- The Washington Times - Sunday, April 3, 2022

To sit or not to sit — that is the question Supreme Court justices are suddenly facing.

Democrats are demanding that Justice Clarence Thomas recuse himself from any cases dealing with the fallout from the 2020 election, including battles over the events of Jan. 6, 2021, and former President Donald Trump’s resistance to cooperating with investigators, after revelations that the justice’s wife had pressed the administration to challenge the election results.

Meanwhile, Republicans got Judge Ketanji Brown Jackson, cruising toward confirmation for a high court seat, to say she will recuse herself from a looming case involving racial preferences in Harvard University’s admissions policy. She sits on Harvard’s Board of Overseers.

The moves are raising questions about when justices should pull themselves from hearing cases.

There are no binding rules on the high court, and several legal experts said barring specific conflicts of interest, justices have a duty to try to hear every case.

Josh Blackman, a professor at South Texas College of Law, said being on the high court brings an “obligation to sit” for cases. 

He dismissed the calls for Justice Thomas to pull himself from the lineup over revelations about his wife, Virginia “Ginni” Thomas. Mr. Blackman said there aren’t any pending cases involving Mrs. Thomas herself, so there’s no conflict for the justice.

“It’s a lot of politics,” Mr. Blackman said.

Judge Jackson’s situation is different, said Ilya Shapiro, a Supreme Court and judicial nominations expert. Sitting on the university’s board gives her a clear conflict, which she has recognized in announcing her plans to recuse herself.

“That’s not surprising, and that’s an easy call,” Mr. Shapiro said. 

Judge Jackson is expected to be confirmed to the high court later this week with bipartisan support after Sen. Susan M. Collins, Maine Republican, announced she’ll join Democrats in supporting her nomination. The Senate Judiciary Committee will first vote on the nominee before she moves for consideration by the full Senate.

Though there is a code of conduct for federal judges, it doesn’t govern the Supreme Court, and the justices have never adopted their own ethics guidelines.

Democratic lawmakers say in light of the controversy over Justice Thomas’ wife, it’s time the court creates one. Two dozen Democrats sent Chief Justice John G. Roberts Jr. a letter last week asking him to commit by April 28 to creating an official code of conduct.

They also challenged Justice Thomas’ past participation in cases.

“We call upon Justice Thomas to immediately issue a written explanation for his failure to recuse himself in prior Supreme Court cases involving efforts to overturn the 2020 election or the January 6th attack on the Capitol and promptly recuse himself from any future Supreme Court cases involving efforts to overturn the 2020 election or the January 6th attack on the Capitol,” the Democrats wrote.

Senate Minority Leader Mitch McConnell said the jabs at Justice Thomas are the latest in a string of attempts to “bully” the court and “nullify” Justice Thomas.

“Make no mistake. This performative outrage is not in earnest,” the Kentucky Republican said on the Senate floor. “This is a political hit, part of liberals’ yearslong quest to delegitimize the Court. All because our laws and Constitution occasionally inconvenience Democrats’ radical agenda.”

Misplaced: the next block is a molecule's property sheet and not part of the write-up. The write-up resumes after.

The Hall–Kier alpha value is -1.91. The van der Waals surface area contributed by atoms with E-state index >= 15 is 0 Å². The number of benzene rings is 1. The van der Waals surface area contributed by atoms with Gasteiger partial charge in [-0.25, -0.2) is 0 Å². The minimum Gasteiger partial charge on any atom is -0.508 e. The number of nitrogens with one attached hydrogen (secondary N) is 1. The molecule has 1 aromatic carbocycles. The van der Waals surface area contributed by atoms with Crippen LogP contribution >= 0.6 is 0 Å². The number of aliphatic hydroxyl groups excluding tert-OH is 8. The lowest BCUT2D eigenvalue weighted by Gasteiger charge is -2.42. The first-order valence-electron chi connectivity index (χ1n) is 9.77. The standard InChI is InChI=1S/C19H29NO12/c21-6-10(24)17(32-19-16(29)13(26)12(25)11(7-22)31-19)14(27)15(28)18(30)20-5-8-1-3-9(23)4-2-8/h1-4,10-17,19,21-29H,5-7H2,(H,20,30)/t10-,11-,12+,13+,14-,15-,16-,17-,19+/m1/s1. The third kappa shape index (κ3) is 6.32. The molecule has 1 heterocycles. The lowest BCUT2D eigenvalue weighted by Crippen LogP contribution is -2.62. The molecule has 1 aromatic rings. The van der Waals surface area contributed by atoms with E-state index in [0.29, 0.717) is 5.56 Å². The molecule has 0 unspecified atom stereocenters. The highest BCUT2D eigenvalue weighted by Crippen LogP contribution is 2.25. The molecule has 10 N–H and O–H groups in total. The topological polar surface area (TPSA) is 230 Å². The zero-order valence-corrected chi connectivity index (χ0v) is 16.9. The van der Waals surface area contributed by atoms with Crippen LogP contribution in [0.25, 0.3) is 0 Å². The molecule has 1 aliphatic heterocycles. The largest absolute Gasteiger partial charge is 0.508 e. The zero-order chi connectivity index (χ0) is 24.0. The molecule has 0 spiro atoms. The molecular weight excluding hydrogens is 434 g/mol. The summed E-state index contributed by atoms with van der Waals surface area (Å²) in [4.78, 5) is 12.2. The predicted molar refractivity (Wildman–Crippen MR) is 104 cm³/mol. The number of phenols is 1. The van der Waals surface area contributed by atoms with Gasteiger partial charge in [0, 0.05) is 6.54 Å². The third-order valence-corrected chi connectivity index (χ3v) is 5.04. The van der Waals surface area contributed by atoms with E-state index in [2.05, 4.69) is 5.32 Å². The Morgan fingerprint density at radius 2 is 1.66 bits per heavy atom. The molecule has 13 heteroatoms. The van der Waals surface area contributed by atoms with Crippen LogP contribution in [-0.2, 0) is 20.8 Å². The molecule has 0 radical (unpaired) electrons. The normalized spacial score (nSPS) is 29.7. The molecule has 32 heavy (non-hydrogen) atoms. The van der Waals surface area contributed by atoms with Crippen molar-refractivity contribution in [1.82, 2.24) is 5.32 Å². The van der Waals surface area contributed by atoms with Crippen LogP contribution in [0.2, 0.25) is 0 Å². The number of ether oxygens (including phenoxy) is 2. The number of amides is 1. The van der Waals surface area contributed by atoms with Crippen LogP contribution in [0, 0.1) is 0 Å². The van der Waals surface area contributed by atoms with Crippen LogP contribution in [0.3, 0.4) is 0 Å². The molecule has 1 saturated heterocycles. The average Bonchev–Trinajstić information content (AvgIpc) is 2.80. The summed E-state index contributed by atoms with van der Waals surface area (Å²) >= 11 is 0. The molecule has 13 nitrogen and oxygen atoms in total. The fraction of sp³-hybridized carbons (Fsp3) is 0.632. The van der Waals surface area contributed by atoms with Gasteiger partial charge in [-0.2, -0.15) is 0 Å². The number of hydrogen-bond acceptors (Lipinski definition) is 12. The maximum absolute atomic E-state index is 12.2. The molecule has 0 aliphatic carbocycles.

He said recusal calls also have been aimed at Mr. Trump’s three court appointees, Justices Neil M. Gorsuch, Brett M. Kavanaugh and Amy Coney Barrett, and Justice Samuel A. Alito Jr., a pick of President George W. Bush.

“All based on spurious accusations about fake ethical problems or partiality,” Mr. McConnell said.

Recusal calls go both ways.

Some conservatives had argued the late Justice Ruth Bader Ginsburg should have recused herself from cases involving Mr. Trump after she said harsh things about him during the 2016 campaign.

He is a faker,” she said at the time. “He has no consistency about him. He says whatever comes into his head at the moment. He really has an ego. … How has he gotten away with not turning over his tax returns? The press seems to be very gentle with him on that.”

There was also pressure from liberal groups against the late Justice Antonin Scalia to recuse from a case involving former Vice President Dick Cheney after news broke that Scalia attended a hunting trip with Mr. Cheney ahead of ruling on the case.

Congress could create a system of ethics for the high court, said Jonathan Turley, a law professor at George Washington University.

“The justices have long maintained that, as members of the highest court in our system, no lower court judges can sit in judgment of their actions. I have long disagreed with that logic. This is not an appeal from the merits of a case but a judgment on their own conduct. A justice can be charged and tried on any number of offenses as an individual,” Mr. Turley said.

Gabe Roth, executive director of Fix the Court, said Section 455 of Title 28 in federal law gives justices a guide to recuse when bias or a conflict of interest arises in a case, but he said there’s no way to enforce the law.

“The only way to kick a justice off a case is to kick them off the court, and no one serious is talking about that now,” Mr. Roth said. “Two informal ways to try compel recusal exist. There’s peer pressure — i.e., one justice, maybe the Chief, could gently suggest to another that his or her participation in a case might look bad ethically. And there’s the court of public opinion — if enough bipartisan legal scholars and media outlets call for a recusal, that might convince a justice to recuse.”

• Stephen Dinan can be reached at sdinan@washingtontimes.com.

• Alex Swoyer can be reached at aswoyer@washingtontimes.com.

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